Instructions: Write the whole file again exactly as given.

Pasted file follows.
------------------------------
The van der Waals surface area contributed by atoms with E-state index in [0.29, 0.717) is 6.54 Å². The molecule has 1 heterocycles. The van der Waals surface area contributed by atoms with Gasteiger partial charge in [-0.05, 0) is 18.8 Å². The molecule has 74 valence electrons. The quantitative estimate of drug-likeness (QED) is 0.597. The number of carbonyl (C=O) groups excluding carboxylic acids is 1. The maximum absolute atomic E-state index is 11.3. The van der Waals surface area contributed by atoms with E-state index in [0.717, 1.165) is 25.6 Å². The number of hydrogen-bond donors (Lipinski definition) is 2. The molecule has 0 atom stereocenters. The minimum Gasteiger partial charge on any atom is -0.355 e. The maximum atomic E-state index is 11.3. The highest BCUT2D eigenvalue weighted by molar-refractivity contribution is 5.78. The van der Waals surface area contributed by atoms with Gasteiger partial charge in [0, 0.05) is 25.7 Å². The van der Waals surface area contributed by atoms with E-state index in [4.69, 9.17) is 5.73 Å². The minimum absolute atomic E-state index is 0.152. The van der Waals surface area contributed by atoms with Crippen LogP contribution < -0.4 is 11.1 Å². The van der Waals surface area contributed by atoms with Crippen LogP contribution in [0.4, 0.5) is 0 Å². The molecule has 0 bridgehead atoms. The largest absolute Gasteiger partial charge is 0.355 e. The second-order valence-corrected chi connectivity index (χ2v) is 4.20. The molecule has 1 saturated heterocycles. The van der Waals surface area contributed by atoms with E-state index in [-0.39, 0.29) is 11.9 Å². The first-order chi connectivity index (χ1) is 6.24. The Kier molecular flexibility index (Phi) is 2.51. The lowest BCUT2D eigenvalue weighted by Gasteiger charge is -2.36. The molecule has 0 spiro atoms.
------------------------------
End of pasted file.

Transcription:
The van der Waals surface area contributed by atoms with E-state index in [0.29, 0.717) is 6.54 Å². The molecule has 1 heterocycles. The van der Waals surface area contributed by atoms with Gasteiger partial charge in [-0.05, 0) is 18.8 Å². The molecule has 74 valence electrons. The quantitative estimate of drug-likeness (QED) is 0.597. The number of carbonyl (C=O) groups excluding carboxylic acids is 1. The maximum absolute atomic E-state index is 11.3. The van der Waals surface area contributed by atoms with E-state index in [0.717, 1.165) is 25.6 Å². The number of hydrogen-bond donors (Lipinski definition) is 2. The molecule has 0 atom stereocenters. The minimum Gasteiger partial charge on any atom is -0.355 e. The maximum atomic E-state index is 11.3. The highest BCUT2D eigenvalue weighted by molar-refractivity contribution is 5.78. The van der Waals surface area contributed by atoms with Gasteiger partial charge in [0, 0.05) is 25.7 Å². The van der Waals surface area contributed by atoms with E-state index in [4.69, 9.17) is 5.73 Å². The minimum absolute atomic E-state index is 0.152. The van der Waals surface area contributed by atoms with Crippen LogP contribution < -0.4 is 11.1 Å². The van der Waals surface area contributed by atoms with Crippen LogP contribution in [0.4, 0.5) is 0 Å². The molecule has 0 bridgehead atoms. The largest absolute Gasteiger partial charge is 0.355 e. The second-order valence-corrected chi connectivity index (χ2v) is 4.20. The molecule has 1 saturated heterocycles. The van der Waals surface area contributed by atoms with E-state index in [-0.39, 0.29) is 11.9 Å². The first-order chi connectivity index (χ1) is 6.24. The Kier molecular flexibility index (Phi) is 2.51. The lowest BCUT2D eigenvalue weighted by Gasteiger charge is -2.36. The molecule has 0 spiro atoms.